On Petersonís 48-yard run at the start of the second half, the tackling again was atrocious. It started with Mike Neal and Hawk whiffing when they were slow to get off blocks, and then Burnett, Brad Jones and McMillian not wrapping up on tackles in that order.
Burnett had two interceptions, but he had a rough day tackling.
On Petersonís 23-yard run, Jones got blown up in the hole by the fullback and Hawk wasnít nifty enough to get through the trash. On the backside, McMillian took a bad angle and took himself out of the play.
But those plays aside, Ryan Pickett and B.J. Raji, as usual, maintained the line of scrimmage, and Neal was an improvement after he replaced Jerel Worthy. Worthyís game is quickness. Neal is bigger, stronger and can put his head in the blockerís chest and hold his ground.
At inside linebacker, Jones was driven into the ground on one of Petersonís runs and missed a tackle on another, but he did enough where he filled gaps and was in the hole. Heís certainly more physical than Hawk. Like the Giants last week, it appeared the Vikings picked out Hawk and ran what they call an ďisoĒ play where the fullback led through the hole and blocked him.
Hawk takes on that lead blocker, but he almost never blows him up. What you want from that backer is to light up the fullback at the line, so thereís no crease for the back.
Overall, the Packers had good gap responsibility and didnít over-pursue, which usually are keys to stopping a back like Peterson. They just failed to finish three plays.
How many times did Petersonís feet stop behind the line? Thatís usually a sure sign of good run defense. But Peterson is rare in that when he does it, the play isnít over.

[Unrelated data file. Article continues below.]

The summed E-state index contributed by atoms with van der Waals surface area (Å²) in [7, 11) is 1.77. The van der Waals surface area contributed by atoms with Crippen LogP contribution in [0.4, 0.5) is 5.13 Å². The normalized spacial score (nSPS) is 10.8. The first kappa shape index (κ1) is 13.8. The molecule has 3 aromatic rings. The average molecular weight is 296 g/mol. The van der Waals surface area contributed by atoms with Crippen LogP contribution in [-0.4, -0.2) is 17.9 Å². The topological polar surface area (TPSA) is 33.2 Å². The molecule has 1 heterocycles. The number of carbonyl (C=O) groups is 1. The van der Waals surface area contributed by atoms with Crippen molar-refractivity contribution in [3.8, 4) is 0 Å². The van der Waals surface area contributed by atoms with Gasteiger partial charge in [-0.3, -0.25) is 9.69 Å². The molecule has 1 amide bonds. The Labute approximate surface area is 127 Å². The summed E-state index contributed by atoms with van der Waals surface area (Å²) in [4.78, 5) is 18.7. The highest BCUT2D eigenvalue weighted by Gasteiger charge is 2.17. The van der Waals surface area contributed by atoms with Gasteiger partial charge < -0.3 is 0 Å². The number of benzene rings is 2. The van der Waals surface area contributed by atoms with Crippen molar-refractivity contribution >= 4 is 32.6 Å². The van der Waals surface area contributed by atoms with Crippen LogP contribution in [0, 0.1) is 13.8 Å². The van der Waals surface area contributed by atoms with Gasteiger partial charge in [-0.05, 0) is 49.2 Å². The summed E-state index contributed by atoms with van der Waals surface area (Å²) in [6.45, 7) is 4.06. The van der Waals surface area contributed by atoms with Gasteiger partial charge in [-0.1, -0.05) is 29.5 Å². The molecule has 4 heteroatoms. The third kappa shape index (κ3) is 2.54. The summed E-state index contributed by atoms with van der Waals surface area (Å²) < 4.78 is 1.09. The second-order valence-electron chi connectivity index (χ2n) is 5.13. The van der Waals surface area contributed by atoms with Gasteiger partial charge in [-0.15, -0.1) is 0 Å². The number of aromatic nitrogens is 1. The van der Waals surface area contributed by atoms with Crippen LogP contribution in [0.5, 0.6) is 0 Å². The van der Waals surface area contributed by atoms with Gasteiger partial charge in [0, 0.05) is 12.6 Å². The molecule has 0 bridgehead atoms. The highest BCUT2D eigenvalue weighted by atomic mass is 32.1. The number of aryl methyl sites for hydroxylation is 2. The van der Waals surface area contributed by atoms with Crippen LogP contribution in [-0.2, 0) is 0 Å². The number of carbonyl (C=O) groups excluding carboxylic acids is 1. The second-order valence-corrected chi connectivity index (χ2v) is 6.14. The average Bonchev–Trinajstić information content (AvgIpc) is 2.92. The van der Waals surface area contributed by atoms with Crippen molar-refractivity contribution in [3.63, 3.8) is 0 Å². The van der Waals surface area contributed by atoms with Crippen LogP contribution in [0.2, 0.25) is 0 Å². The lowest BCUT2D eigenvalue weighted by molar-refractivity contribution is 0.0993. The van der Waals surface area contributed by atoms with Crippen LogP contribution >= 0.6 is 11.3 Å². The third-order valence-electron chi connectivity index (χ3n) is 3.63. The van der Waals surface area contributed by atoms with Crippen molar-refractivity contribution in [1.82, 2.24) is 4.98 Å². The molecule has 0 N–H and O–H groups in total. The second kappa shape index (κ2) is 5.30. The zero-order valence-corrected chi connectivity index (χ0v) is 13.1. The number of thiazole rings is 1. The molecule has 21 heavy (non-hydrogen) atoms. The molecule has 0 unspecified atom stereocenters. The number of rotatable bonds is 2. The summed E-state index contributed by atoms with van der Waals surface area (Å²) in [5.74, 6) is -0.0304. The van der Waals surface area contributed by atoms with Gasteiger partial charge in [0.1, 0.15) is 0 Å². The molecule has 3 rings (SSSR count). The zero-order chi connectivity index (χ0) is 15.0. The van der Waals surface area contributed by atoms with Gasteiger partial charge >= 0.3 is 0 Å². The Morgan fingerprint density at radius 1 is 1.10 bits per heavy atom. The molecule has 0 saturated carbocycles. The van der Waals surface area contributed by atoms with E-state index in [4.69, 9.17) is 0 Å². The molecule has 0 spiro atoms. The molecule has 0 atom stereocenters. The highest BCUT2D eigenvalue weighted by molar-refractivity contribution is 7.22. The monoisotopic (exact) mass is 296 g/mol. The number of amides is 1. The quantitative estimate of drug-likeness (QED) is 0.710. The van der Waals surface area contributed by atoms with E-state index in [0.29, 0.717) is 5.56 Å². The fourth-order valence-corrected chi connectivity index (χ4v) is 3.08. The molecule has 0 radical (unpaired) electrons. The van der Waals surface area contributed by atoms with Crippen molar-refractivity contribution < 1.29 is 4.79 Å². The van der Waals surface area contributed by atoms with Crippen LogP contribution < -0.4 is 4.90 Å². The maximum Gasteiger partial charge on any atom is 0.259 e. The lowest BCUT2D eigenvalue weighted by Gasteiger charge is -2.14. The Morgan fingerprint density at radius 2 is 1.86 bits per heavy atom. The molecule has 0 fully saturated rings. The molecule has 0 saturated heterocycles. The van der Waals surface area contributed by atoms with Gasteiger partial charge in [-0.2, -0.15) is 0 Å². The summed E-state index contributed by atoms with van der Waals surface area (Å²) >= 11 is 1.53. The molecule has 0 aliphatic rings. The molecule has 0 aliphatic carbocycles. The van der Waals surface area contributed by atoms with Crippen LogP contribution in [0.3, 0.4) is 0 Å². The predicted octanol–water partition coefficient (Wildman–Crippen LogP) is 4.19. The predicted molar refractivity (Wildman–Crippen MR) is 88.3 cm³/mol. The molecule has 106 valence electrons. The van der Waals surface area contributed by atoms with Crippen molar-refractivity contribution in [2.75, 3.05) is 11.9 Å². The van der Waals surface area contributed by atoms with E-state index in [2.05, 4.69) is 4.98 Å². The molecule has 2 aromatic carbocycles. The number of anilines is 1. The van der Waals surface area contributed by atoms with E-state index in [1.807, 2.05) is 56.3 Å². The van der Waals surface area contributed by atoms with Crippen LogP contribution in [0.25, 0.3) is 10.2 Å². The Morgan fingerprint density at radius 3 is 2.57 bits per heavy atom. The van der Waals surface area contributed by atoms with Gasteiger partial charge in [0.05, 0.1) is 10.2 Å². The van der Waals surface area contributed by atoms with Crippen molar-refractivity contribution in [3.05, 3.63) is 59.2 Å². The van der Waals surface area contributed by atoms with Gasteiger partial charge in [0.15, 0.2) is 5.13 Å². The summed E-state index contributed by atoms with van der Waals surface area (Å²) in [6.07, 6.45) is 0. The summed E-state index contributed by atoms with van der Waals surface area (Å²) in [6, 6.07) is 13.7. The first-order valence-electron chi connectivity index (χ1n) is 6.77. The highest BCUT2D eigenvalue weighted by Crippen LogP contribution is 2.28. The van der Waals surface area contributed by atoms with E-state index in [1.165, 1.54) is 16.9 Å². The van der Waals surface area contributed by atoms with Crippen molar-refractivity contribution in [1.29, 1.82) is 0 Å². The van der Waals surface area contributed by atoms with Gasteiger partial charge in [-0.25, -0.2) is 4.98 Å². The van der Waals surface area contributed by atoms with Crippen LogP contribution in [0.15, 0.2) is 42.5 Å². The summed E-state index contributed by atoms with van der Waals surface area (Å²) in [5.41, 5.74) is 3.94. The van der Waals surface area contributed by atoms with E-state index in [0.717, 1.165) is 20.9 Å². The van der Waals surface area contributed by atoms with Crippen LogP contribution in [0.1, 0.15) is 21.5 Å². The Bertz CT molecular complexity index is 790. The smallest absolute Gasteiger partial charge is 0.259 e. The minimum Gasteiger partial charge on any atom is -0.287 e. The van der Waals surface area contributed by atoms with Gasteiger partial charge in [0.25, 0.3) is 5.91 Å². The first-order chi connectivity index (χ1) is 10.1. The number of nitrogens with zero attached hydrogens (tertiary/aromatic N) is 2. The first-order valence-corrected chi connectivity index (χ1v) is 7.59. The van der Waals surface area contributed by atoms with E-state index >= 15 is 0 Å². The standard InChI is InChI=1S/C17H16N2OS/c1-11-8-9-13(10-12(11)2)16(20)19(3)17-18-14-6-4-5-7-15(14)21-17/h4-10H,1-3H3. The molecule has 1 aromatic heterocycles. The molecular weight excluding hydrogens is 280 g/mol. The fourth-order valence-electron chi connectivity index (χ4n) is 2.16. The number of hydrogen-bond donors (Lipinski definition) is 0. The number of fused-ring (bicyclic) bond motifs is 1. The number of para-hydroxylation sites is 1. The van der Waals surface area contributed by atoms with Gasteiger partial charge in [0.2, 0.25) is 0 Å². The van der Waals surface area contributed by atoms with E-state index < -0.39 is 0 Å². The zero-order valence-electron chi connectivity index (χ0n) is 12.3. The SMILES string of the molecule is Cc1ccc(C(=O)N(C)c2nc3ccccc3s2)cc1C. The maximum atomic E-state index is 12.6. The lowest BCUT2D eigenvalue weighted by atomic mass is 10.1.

His performance was certainly serviceable, especially in the running game. Sometimes players do better when theyíre thrown into the fire than they do when they have all week to think about it and get nervous. But when T.J. Lang comes back, itís hard to believe the Packers wonít at least consider keeping Barclay at tackle and putting Lang back at guard.
Evan Dietrich-Smith is no better than Barclay. He has bad feet and bad hands. So why not play Barclay? For instance, on James Starksí 22-yard touchdown, Barclay didnít block a soul. The defender messed up by trying to avoid him and taking an inside pursuit angle when he should have gone outside.
But give Barclay some credit. He was out there leading the play. That has been a problem for the Packers going back to the last years of Chad Clifton and Mark Tauscher, and still is with Marshall Newhouse ó getting the tackles out to the second level.
Barclay isnít likely to improve the big picture. Newhouse is still going to have good feet, but bad hands. Thatís why he overextends in pass pro Ė to compensate for it. Jeff Saturday is still going to be 37. But itís not like the Packers made drastic changes to help Barclay.
They did what youíd expect after the Giantsí game. They ran more pro set or some version of it with John Kuhn and also used Kuhn as their third-down back for blocking purposes. They had a tight end on the line or in the backfield all the time. And they kicked up the three-step game with Aaron Rodgers. One, two, three and the ball was gone.
Former Press-Gazette sports editor Cliff Christl and former football coach and player Eric Baranczyk offer their analysis of Green Bay Packers games each week.